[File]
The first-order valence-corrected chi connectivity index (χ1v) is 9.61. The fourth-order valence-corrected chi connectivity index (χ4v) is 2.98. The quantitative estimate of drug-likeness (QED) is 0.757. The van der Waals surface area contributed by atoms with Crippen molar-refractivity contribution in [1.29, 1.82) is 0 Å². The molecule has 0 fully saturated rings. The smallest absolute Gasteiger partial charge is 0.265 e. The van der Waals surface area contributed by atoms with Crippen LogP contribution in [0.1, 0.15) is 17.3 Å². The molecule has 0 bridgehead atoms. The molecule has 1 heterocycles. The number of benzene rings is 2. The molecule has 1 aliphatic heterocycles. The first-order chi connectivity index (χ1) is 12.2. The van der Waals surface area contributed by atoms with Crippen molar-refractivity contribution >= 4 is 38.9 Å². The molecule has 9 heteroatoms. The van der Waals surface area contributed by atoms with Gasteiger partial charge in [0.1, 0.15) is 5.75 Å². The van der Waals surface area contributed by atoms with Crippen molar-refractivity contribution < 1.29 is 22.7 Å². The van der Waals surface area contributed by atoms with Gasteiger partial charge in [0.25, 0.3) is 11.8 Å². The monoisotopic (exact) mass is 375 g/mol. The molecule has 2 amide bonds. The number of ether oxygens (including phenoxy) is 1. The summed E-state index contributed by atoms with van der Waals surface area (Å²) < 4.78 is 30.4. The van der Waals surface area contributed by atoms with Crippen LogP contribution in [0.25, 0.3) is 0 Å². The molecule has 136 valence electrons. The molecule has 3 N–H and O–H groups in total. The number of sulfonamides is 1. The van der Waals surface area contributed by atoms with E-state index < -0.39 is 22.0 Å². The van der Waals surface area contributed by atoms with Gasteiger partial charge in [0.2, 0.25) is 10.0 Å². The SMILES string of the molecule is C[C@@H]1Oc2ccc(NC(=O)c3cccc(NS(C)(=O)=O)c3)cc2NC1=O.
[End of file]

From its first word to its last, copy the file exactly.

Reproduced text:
The first-order valence-corrected chi connectivity index (χ1v) is 9.61. The fourth-order valence-corrected chi connectivity index (χ4v) is 2.98. The quantitative estimate of drug-likeness (QED) is 0.757. The van der Waals surface area contributed by atoms with Crippen molar-refractivity contribution in [1.29, 1.82) is 0 Å². The molecule has 0 fully saturated rings. The smallest absolute Gasteiger partial charge is 0.265 e. The van der Waals surface area contributed by atoms with Crippen LogP contribution in [0.1, 0.15) is 17.3 Å². The molecule has 0 bridgehead atoms. The molecule has 1 heterocycles. The number of benzene rings is 2. The molecule has 1 aliphatic heterocycles. The first-order chi connectivity index (χ1) is 12.2. The van der Waals surface area contributed by atoms with Crippen molar-refractivity contribution >= 4 is 38.9 Å². The molecule has 9 heteroatoms. The van der Waals surface area contributed by atoms with Gasteiger partial charge in [0.1, 0.15) is 5.75 Å². The van der Waals surface area contributed by atoms with Crippen molar-refractivity contribution < 1.29 is 22.7 Å². The van der Waals surface area contributed by atoms with Gasteiger partial charge in [0.25, 0.3) is 11.8 Å². The monoisotopic (exact) mass is 375 g/mol. The molecule has 2 amide bonds. The number of ether oxygens (including phenoxy) is 1. The summed E-state index contributed by atoms with van der Waals surface area (Å²) < 4.78 is 30.4. The van der Waals surface area contributed by atoms with Crippen LogP contribution in [0.25, 0.3) is 0 Å². The molecule has 136 valence electrons. The molecule has 3 N–H and O–H groups in total. The number of sulfonamides is 1. The van der Waals surface area contributed by atoms with E-state index < -0.39 is 22.0 Å². The van der Waals surface area contributed by atoms with Gasteiger partial charge in [0.2, 0.25) is 10.0 Å². The SMILES string of the molecule is C[C@@H]1Oc2ccc(NC(=O)c3cccc(NS(C)(=O)=O)c3)cc2NC1=O.